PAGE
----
Expanding our Roles: Embedded in Curriculum Design

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Butera, Gisela; Gomes, Alexandra; Harrod, Thomas; Kakar, Seema; Frank, Julia B.; Owens, Jennifer
Curriculum Design; Medical Education; Librarian Roles; Teams; Curriculum Design; Medical Education; Librarian Roles; Teams; Curriculum and Instruction; Higher Education; Library and Information Science; Medicine and Health Sciences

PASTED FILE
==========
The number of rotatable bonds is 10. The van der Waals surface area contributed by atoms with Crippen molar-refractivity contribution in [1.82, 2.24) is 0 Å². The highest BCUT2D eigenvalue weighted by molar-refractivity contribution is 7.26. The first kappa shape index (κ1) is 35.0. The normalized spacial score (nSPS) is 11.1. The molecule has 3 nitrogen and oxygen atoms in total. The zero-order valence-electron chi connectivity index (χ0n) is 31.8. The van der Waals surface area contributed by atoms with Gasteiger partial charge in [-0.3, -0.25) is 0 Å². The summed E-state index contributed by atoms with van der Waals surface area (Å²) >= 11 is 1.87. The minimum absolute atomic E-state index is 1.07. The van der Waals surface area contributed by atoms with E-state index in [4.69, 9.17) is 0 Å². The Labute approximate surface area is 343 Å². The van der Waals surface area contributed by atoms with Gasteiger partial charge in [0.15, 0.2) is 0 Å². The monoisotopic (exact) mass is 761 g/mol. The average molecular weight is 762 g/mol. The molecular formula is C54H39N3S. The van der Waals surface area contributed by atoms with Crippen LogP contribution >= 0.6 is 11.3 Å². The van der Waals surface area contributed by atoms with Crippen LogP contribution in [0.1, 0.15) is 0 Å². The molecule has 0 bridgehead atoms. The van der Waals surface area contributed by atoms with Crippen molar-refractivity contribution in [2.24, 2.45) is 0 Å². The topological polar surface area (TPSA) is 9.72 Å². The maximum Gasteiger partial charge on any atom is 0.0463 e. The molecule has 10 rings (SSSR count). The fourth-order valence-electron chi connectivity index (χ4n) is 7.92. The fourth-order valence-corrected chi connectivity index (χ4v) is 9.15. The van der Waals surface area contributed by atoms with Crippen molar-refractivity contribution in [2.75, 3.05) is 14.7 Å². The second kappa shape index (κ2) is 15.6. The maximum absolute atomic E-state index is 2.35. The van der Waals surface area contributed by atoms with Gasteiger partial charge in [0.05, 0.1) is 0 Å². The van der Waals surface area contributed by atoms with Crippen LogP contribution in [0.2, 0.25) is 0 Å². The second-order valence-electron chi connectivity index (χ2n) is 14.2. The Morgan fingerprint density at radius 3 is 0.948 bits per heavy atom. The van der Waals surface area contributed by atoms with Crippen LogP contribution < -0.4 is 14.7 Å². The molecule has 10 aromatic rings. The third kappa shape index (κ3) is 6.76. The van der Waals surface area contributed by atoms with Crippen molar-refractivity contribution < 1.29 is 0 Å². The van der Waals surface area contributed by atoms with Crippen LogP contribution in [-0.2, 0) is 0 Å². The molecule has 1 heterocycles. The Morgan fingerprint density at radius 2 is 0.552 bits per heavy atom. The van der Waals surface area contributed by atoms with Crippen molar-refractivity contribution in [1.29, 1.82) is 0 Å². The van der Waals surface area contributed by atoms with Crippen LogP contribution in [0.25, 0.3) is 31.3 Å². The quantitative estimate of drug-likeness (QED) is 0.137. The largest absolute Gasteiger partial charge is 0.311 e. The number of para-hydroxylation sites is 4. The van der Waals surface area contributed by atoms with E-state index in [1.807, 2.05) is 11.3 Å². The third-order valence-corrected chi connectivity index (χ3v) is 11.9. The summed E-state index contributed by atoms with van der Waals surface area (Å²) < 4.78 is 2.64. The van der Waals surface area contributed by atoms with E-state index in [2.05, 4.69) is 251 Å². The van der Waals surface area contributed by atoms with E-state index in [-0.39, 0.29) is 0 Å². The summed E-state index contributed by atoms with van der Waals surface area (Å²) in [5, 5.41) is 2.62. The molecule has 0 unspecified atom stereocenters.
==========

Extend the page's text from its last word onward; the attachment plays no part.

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Objectives To describe how librarians became involved in helping to design curriculum for Problem- Based Learning (PBL) Course for first- and second-year medical students. Librarians became part of a team collaborating with medical faculty to revise the PBL curriculum, incorporating innovative teaching techniques and creating effective simulated patient case scenarios. Methods In August 2010, the PBL Director contacted the Library to help revise 10 cases for second-year problem-based learning course. Two librarians joined the PBL multi-disciplinary curriculum team meeting bi-weekly to create and revise medical tutor and student guides, and case modules. The cases successfully evolved from paper handouts to interactive PowerPoint modules with embedded videos. In the fall of 2011, the team continued revising the cases for second-year and expanded the process to revamp the first-year PBL curriculum. In the spring of 2012, four cases added standardized patients to enrich the experience of students' patient interactions and apply psychosocial learning objectives including EBM informatics. Spring 2012 semester the team collaborated in conducting an IRB-approved research study evaluating the effectiveness and learning outcomes for students participating in the PBL curriculum case on abortion and sexual reproduction. Results The librarians’ met regularly with the PBL Program Director, and collaborated with Medical Faculty and Standardized Patient department to revise PBL cases. The librarians’ key contributions focused on revising and editing PBL Tutor Guides, providing technical expertise, Blackboard support, navigating copyright and updating medical literature. As the PBL cases evolved, a core team developed the research study, resulting in opportunities for qualitative and quantitative research as well as subsequent publishing. Conclusions Working within a multi-disciplinary collaborative team on curriculum development allows for librarians to move beyond the traditional role of instruction. The embedded role highlights the additional contributions librarians can make to the team in the areas of technology and research.